Hothead's director of game technology Joel DeYoung and Ignition's business development director Shane Bettenhausen gave us the rundown of this digital distribution title which draws inspiration from a few familiar concepts but executes them in an entirely different way than you'd expect.
First off, those adorably dumb blue guys are called Swarmites. They are fearless creatures living on an impossibly dangerous world who just so happen to listen to your every command. How convenient! Unlike, say, Pikmin or Little King's Story, you aren't controlling a single unit here. Instead, you have direct control over 50 Swarmites.
Swarm is about getting your men to the next checkpoint while solving puzzles and avoiding traps along the way. As such, your swarm can expand, contract, use items, and even stack up like a living tower. That doesn't sound terribly interesting -- execution really is key with this game -- but the way in which the Swarmites react to one another is rather neat.
For instance, when you press the jump button, the first of your creatures begin jumping while the rest have a delayed reaction. This ends up looking like "the wave," except it's somehow more organized than what you'd find at a sporting event.
Again, nothing mind-blowing, but it was one of many smaller touches that can end up making all of the difference in the long run.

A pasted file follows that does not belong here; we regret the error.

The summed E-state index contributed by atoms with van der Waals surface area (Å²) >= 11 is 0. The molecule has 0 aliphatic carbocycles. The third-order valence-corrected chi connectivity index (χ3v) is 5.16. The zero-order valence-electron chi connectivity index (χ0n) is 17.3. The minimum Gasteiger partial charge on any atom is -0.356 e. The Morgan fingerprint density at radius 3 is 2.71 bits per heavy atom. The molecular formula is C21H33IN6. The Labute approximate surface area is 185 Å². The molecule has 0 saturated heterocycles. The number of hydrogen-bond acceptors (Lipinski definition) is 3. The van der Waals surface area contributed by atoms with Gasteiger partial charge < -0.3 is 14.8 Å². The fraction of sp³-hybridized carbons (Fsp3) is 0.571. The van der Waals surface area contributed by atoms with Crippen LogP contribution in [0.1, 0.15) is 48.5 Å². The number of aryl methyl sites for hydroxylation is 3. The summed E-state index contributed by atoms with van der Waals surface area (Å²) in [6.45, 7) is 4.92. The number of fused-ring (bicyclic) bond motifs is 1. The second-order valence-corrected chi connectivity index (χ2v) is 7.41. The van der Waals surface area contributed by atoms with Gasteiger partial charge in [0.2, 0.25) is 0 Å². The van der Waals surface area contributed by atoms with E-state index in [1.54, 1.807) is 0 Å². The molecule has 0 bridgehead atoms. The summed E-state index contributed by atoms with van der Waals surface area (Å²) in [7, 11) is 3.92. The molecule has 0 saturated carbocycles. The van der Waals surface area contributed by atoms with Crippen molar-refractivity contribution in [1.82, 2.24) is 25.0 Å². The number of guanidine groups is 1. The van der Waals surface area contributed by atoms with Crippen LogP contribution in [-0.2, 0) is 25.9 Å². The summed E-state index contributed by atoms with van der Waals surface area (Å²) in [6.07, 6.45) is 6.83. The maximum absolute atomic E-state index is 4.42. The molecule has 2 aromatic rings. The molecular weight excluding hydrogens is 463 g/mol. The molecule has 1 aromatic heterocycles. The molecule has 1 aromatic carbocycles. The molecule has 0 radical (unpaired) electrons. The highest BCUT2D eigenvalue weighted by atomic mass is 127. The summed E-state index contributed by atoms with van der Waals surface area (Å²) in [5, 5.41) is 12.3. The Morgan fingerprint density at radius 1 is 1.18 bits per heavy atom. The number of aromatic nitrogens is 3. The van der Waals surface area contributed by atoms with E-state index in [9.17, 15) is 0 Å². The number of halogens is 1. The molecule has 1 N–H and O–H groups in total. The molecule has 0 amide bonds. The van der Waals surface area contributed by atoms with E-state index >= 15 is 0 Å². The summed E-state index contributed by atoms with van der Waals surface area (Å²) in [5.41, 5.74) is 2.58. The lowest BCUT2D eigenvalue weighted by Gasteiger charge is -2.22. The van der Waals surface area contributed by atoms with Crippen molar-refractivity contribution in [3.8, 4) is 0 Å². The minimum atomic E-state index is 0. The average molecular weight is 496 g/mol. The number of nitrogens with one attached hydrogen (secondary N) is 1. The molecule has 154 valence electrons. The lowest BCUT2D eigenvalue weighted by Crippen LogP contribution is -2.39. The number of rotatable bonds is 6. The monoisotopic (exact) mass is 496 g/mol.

The overall goal isn't to keep the entire pack alive, necessarily -- it's to get at least one Swarmite to the next set of "blue balls." I also heard Hothead refer to them as "blue things," for what it's worth. Conrad watched the presentation with me, and throughout it he kept insisting that there was a joke hidden in there somewhere.
We never took the time to find said joke, thankfully.
Anyway, when you bump into these blue thingamajigs, your swarm count shoots back up to 50. In the hands-off demonstration I was shown, it looked like the placement was pretty smart. My impression was that Swarm will be enjoyable -- never soul-crushing -- and for those who want the extra difficulty, the tools are there to make the experience harder.
When your troops die, you aren't supposed to feel bad. Death is an inevitable reality, but because the Swarmites look identical and can be replenished, it's also temporary, so to speak.
Hothead stressed the importance of leaderboards, although nothing concrete was put on display. In our pre-demo chat with Joel, he was quick to mention Geometry Wars 2 as the definitive example of how leaderboards should be tackled. I agree wholeheartedly.
As for where you can find this title, well, there were on-screen prompts for a certain black controller designed by Sony. Even still, we were assured that Swarm is a digital distribution game pending platform(s). Oddly enough, this is more or less the norm for in-development, download-only titles.
Keep an eye out for Swarm in "early 2011." It looks incredibly promising.